Monday, June 06, 2005

Pizza Crust Instead; Ice Cream (and garden update)

It counts as bread, doesn't it? Peter Reinhart thinks so. I used the "Pizza Crust 1" recipe from Crust & Crumb.

The crust turned out well. The flavor was great - not floury or yeasty, just tasty. The texture - OK. It was more "bready" than I usually prefer, which is I guess not surprising considering the source of the recipe. I was hoping for a thinner and crisper crust.

In a nutshell, I would have to say that this crust doesn't quite merit the amount of time spent in pre-ferment and ferment. After two days of yeasts growing, I would like a pizza crust that makes me want to jump up and down. Two days is not worth a "pretty decent" crust.

So the search for a good pizza crust goes on.

Now, to ice creams, sherbets, and sorbets: I love ice cream. I have yet to meet a flavor I didn't like. Rum raisin, not wild about it, but I don't dislike it. While I love the wide variety of flavors available to me as a North American consumer, I recently began to feel that it was NOT ENOUGH. Sure, if I go to Dairy Queen, I can get ice cream containing whatever candy my little heart desires; and at least 20 flavors of Ben and Jerry's are available 24/7 courtesy of the Kroger Corporation. I can also get "homemade" ice creams from a selection of shops in our fair city.

BUT. Not enough. Not for me. If I think of a flavor, I want to be able to try it quickly and (relatively) cheaply - not buy a plane ticket to New York or Milan or wherever they're making designer gelato flavors these days. If I hear of chocolate-chipotle, or lavendar-honey, or cinnamon-basil, or dang it, BLUE CHEESE flavored ice cream, I'd like to taste it, not simply imagine it. And speaking of sorbets - why do supermarket sorbet flavors come in only lemon, raspberry, strawberry, mango...? Are these the only fruits available to us? Heavens no! Why can I not get tangerine, or peach, or nectarine, or plum, or honeydew, or watermelon, or...?

There was nothing for it but to buy my own Cuisinart ice cream maker. It ran me a bit less than $50, so it was a rather pricey appliance. I could've probably found a hand-cranked freezer for less, but when you figure in the cost of ice, the proper salt, and the total muscle power and effort needed - the savings didn't seem worth it. Remember, I want odd ice cream quickly! That's the whole point. And with the Cuisinart, I have that. It might not be worth $50 to you, but it is to me.

It's insanely easy to operate. Freeze the freezer bowl for 24 hours. Make your ice cream or sorbet recipe. Put the bowl in the machine. Turn it on. Pour in whatever recipe you made. Wait 25 minutes. EAT.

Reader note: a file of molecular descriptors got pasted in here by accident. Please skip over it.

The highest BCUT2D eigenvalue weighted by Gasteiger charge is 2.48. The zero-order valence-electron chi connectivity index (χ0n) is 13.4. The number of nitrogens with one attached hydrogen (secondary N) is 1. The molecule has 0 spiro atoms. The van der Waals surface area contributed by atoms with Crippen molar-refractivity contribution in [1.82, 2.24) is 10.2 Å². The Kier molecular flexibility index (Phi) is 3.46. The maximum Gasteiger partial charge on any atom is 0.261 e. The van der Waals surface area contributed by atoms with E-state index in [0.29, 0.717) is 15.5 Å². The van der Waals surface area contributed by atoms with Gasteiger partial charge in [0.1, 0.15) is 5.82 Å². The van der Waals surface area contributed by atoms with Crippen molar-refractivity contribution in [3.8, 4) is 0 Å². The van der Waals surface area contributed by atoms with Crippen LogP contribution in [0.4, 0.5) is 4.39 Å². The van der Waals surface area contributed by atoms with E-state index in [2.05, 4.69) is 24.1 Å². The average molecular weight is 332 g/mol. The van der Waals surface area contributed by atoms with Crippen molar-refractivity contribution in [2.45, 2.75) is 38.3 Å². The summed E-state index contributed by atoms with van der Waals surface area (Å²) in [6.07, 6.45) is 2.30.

If you make a custard-style ice cream, the recipe can get involved - not difficult, but somewhat time-consuming. Sorbets, on the other hand, are faster than I ever could have believed. Here's a quick explanation (I'll edit this post and add the actual recipe tomorrow):

Make sugar syrup (basically, dissolve a quantity of sugar in an equal quantity of water over heat; takes 10 minutes max); peel and cut up fruit; put fruit, sugar syrup, and a bit of lemon juice in the blender. Taste and balance sugar and lemon. Blend again. Pour into the freezer.

So far I have made mango-strawberry and honeydew-blueberry sorbets. Both were very good. They had different textures, which I am chalking up to the respective water contents of the different fruits. My next trick will be strawberry-balsamic vinegar sorbet, with the vinegar replacing lemon juice in the master recipe. I'll let you know how it goes.

As ice creams go, I have only made one so far: deep chocolate with Oreos. It was tasty, but not quite what I wanted. After all, Ben and Jerry's makes about a billion versions of chocolate ice cream containing tasty additions, and so does every other ice cream purveyor. And while my ice cream may be one day as good as theirs, why spend the time trying to perfect the ultimate chocolate when there are so many good possibilities to choose from?

However, this attempt was a great learning experience. I found out from this experiment that the quality of the cream you use really DOES affect the final flavor significantly. I've never particularly liked the taste of the cream sold at King Soopers - like most fatty dairy products, it picks up the flavor of its storage area, and when I buy it, it generally tastes equally of cream and grocery store cooler. This is obvious when you use it for whipped cream; although it's less obviously in ice cream, I could still taste it over the huge chocolate flavor. It made the ice cream taste "old" and "freezer-burned". I'm going to have to find a better source of cream if I want to make really great ice creams.

So my next ice cream experiment will involve a strange flavor of some kind. I just borrowed The Herbfarm Cookbook from the library, which contains a detailed explanation of how to infuse any herb in cream, and a master recipe for herbal ice creams. I'm most interested in a combination of fruit and herbal flavors. There are lots of ideas to choose from.

In short, if you are an ice cream freak (like me), a Cuisinart might be worth your while. If you are not a freak, it's probably going to sit unused.

Garden report: pole beans are up! I harvested french breakfast radishes last Friday and ate them with butter and salt. A great combination, and the radishes themselves were quite pretty - pink with white tips. Beets and carrots are going like gangbusters. I was going to plant cukes; I think I'll put in more tomatos and basil instead. The plan is to make a batch of sauce, as well as lots of pesto for freezing. I may have to rip up the dill to do this. Sort of sad, but not really; it's growing, but not very fast. Without cukes, I won't have much use for it anyhow.